This is important to understand for those who want to become part of the blockchain community.

The physical location of blockchain node owners drives legal complexities. The main of them:

  • Multiple jurisdictions: a distributed ledger may pass data across borders, - and data centers could be in different countries.
  • Multiple organizations: a group of participants may communicate via а common blockchain.

With broadcast blockchains, all information including commercially sensitive data (prices or transaction amounts), and data prohibited to distribution (for example, personal information), is passed to all participants regardless of the jurisdiction of their servers. So how can a system that broadly distributes personal information comply with laws prohibiting dissemination of personal information? Who is liable if your server suddenly has data on it that is prohibited by regulation from being there, sent by someone else?

Supporting of nodes and law issues

Despite the problems described above, in no country does the law prohibit users from installing full nodes of any blockchain (including Bitcoin and Ethereum) and supporting any number of network nodes. Also, every computer with special software can be connected to the blockchain network at any time as a light node. It is also not prohibited by authorities.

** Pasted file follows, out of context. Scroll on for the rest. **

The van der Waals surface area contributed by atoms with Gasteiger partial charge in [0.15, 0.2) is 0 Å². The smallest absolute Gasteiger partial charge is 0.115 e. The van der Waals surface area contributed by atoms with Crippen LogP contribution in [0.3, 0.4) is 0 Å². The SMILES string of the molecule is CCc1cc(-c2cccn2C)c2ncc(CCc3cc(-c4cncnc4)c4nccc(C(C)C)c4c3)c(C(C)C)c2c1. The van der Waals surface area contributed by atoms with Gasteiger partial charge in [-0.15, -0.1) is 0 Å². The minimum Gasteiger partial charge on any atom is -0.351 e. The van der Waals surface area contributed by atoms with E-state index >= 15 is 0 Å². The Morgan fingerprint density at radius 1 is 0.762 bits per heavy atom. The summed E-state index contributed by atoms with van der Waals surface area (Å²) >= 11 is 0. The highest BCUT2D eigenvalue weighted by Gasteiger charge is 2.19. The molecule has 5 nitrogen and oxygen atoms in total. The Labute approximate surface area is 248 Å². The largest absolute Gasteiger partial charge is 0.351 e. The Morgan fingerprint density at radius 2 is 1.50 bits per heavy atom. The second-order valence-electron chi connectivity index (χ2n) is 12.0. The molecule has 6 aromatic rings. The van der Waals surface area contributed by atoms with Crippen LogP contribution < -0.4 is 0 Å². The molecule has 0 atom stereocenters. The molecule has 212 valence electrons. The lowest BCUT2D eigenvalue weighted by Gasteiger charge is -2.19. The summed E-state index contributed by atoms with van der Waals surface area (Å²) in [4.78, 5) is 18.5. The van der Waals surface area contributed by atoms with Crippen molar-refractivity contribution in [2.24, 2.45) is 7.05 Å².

So far, there have been no legal precedents in the world according to which the owners of blockchain nodes of any type were banned because of information or transactions in the network.

However, there is no certainty that precedents will not appear. So, in Russia in 2017 a lawsuit was initiated against the owner of the exit node of the anonymous Tor browser ("Bogatov's Case"). The person was charged with inciting terrorism and mass riots from a network node belonging to him. The trial ended with indictment and detention. Only after several months the government finally dropped all charges.
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Image by Radio Svoboda

BaaS vendors and the law

There are other arguments against launching your own full node, in addition to legal issues: these are high requirements for computing power and high labor costs for blockchain experts. Therefore, many companies use services of blockchain providers.

“Blockchain as a service” is absolutely legal and provided by many companies: from IT giants (IBM, Amazon, Alibaba) to small highly specialized startups. By working with a blockchain vendor, you enter into a legally binding service agreement. This means that you have guarantees and the opportunity to defend your rights as a consumer.

GetBlock.io can connect your decentralized app to almost every node in existence including Bitcoin (BTC) and top programmatic blockchains: Ethereum (ETH), Cardano (ADA), Binance Smart Chain (BSC). You can be sure that you won’t lose connection to the preferred blockchain even because of network congestion. Learn more about conditions and prices.